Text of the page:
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Nearly three months after black EMT Breonna Taylor was shot to death in her home by police, the Louisville city council unanimously passed a ban on “no-knock warrants” in a law named for the 26-year-old.
All 26 members of the council signed on as co-sponsors of the ordinance, known as “Breonna’s Law” earlier in the day and voted to pass the ban Thursday evening, according to The Appeal.
“All Breonna wanted to do was save lives,” Taylor’s mother, Tamika Palmer, said before the vote was cast according to The Louisville Courier Journal. “So, it’s important this law passes, because with that, she’ll get to continue to do that, even in her death.”
Louisville Mayor Greg Fischer will still need to sign off on the city ordinance, but he announced on Twitter Thursday night he plans to sign it “as soon as it hits my desk.”
“This is just one of the many critical steps on police reform that we’ve taken to create a more peaceful, just, compassionate and equitable community,” he said.
Taylor, an emergency medical technician, was killed just after midnight on March 13 when narcotics officers burst into her apartment to serve a no-knock search warrant. Taylor’s boyfriend, Kenneth Walker, thought the men were intruders, grabbed his gun and shot at the officers. The officers returned fire, striking Taylor at least eight times and killing her.
After her death the officers contended that — despite having a warrant with a no-knock provision — they had knocked and announced their presence. However, Walker has said he never heard anyone say they were police.
Taylor’s family has filed a wrongful death lawsuit against the officers who entered her home that night alleging the officers “blindly fired” more than 20 shots into the apartment, according to the lawsuit.
“The officers then entered Breonna’s home without knocking and without announcing themselves as police officers,” the lawsuit stated. “The Defendants then proceeded to spray gunfire into the residence with a total disregard for the value of human life.”
No drugs were found in the apartment.
The city’s council had initially been considering a partial ban of no-knock warrants but ultimately decided to embrace the more sweeping restriction.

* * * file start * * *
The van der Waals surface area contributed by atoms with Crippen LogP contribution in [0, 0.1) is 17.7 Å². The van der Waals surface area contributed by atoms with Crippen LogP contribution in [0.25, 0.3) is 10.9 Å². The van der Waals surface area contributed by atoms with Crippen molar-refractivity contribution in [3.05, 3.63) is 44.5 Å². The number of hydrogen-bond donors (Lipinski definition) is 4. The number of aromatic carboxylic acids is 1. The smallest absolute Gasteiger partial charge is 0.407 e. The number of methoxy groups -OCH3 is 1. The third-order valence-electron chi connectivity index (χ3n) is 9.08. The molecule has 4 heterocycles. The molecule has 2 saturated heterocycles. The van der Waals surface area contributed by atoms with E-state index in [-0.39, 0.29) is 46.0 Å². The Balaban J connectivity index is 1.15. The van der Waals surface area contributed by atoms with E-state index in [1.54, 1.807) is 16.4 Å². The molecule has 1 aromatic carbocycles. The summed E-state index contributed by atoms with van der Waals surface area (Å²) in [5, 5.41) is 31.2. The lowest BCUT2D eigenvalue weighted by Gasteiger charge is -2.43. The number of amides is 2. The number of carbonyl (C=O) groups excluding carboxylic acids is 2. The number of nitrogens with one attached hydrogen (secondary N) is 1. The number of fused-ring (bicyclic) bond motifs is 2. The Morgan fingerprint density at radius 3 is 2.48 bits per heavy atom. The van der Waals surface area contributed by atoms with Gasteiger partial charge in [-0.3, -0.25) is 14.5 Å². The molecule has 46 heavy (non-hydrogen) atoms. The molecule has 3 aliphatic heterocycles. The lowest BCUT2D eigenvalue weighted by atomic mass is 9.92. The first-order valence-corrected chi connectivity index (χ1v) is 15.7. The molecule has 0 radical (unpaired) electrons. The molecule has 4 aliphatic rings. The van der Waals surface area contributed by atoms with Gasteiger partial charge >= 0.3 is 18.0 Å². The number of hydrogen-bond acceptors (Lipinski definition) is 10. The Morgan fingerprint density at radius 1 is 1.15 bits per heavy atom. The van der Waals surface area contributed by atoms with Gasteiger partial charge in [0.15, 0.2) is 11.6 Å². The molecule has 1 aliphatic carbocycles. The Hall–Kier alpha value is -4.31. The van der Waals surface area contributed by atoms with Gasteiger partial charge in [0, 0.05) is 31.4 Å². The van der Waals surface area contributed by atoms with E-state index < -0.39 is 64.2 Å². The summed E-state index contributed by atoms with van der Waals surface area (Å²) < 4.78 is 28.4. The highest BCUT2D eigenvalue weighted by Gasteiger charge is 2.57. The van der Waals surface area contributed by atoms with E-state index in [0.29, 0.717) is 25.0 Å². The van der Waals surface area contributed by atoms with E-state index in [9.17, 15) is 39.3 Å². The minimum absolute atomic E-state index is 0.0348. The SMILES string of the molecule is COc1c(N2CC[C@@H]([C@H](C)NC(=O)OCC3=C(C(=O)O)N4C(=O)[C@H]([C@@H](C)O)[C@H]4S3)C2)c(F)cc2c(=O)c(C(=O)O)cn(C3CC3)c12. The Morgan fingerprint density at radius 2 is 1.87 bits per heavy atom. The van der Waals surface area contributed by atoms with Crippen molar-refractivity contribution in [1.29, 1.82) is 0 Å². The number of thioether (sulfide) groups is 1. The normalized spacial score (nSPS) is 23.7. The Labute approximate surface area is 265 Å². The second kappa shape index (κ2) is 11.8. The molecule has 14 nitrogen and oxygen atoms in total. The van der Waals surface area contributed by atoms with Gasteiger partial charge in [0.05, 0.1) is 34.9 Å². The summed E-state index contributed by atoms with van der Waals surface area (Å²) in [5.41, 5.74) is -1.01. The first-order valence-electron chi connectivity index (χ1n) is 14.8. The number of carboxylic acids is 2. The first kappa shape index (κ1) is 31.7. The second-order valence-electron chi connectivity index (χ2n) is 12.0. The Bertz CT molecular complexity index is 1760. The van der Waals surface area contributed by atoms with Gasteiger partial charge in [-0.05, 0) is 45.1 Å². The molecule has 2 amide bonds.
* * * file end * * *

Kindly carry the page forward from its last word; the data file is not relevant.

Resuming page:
“Everybody has finally come to agree that there’s really no legitimate reason to have no-knock search warrants,” Councilmember Brandon Coan told The Appeal. “On balance, the risk to human life does not outweigh whatever evidentiary benefit may accrue from them.”
Metro Council President David James also declared Thursday “Breonna’s Law Day” at the meeting, saying that Taylor’s name “will never be forgotten,” according to The Courier Journal. He awarded Taylor’s mother with a plaque to mark the occasion.
No-knock search warrants are permitted in every state except Oregon and Florida — but that could soon change.
Shortly before the vote was taken in Louisville, U.S. Sen. Rand Paul, who represents Kentucky, announced that he planned to file legislation that would ban the police maneuver on a national level.
“After talking with Breonna Taylor’s family, I’ve come to the conclusion that its long past time to get rid of no-knock warrants,” he said. “This bill will effectively end no-knock raids in the United States.”
To date, no charges have been filed in Taylor’s death.
Sgt. Lamont Washington of the Louisville Metro Police Department told Oxygen.com last month that the three officers executing the search warrant — Brett Hankison, Myles Cosgrove and Jon Mattingly — have been placed on administrative leave while the department investigates the incident.
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